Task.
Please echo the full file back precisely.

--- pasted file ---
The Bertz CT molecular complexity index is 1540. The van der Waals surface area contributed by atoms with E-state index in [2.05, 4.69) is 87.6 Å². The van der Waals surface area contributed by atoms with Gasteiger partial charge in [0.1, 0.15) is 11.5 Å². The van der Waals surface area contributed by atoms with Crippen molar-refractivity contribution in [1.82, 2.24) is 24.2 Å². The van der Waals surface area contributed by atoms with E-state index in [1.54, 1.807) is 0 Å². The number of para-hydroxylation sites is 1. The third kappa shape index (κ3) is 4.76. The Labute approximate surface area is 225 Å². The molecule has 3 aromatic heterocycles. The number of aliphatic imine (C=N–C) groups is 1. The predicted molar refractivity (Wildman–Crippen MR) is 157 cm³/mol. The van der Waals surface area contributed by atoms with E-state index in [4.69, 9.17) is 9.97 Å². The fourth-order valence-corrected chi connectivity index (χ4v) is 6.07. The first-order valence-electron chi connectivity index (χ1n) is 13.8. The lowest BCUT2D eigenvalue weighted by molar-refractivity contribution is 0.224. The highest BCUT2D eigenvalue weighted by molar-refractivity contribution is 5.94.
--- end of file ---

The Bertz CT molecular complexity index is 1540. The van der Waals surface area contributed by atoms with E-state index in [2.05, 4.69) is 87.6 Å². The van der Waals surface area contributed by atoms with Gasteiger partial charge in [0.1, 0.15) is 11.5 Å². The van der Waals surface area contributed by atoms with Crippen molar-refractivity contribution in [1.82, 2.24) is 24.2 Å². The van der Waals surface area contributed by atoms with E-state index in [1.54, 1.807) is 0 Å². The number of para-hydroxylation sites is 1. The third kappa shape index (κ3) is 4.76. The Labute approximate surface area is 225 Å². The molecule has 3 aromatic heterocycles. The number of aliphatic imine (C=N–C) groups is 1. The predicted molar refractivity (Wildman–Crippen MR) is 157 cm³/mol. The van der Waals surface area contributed by atoms with E-state index in [4.69, 9.17) is 9.97 Å². The fourth-order valence-corrected chi connectivity index (χ4v) is 6.07. The first-order valence-electron chi connectivity index (χ1n) is 13.8. The lowest BCUT2D eigenvalue weighted by molar-refractivity contribution is 0.224. The highest BCUT2D eigenvalue weighted by molar-refractivity contribution is 5.94.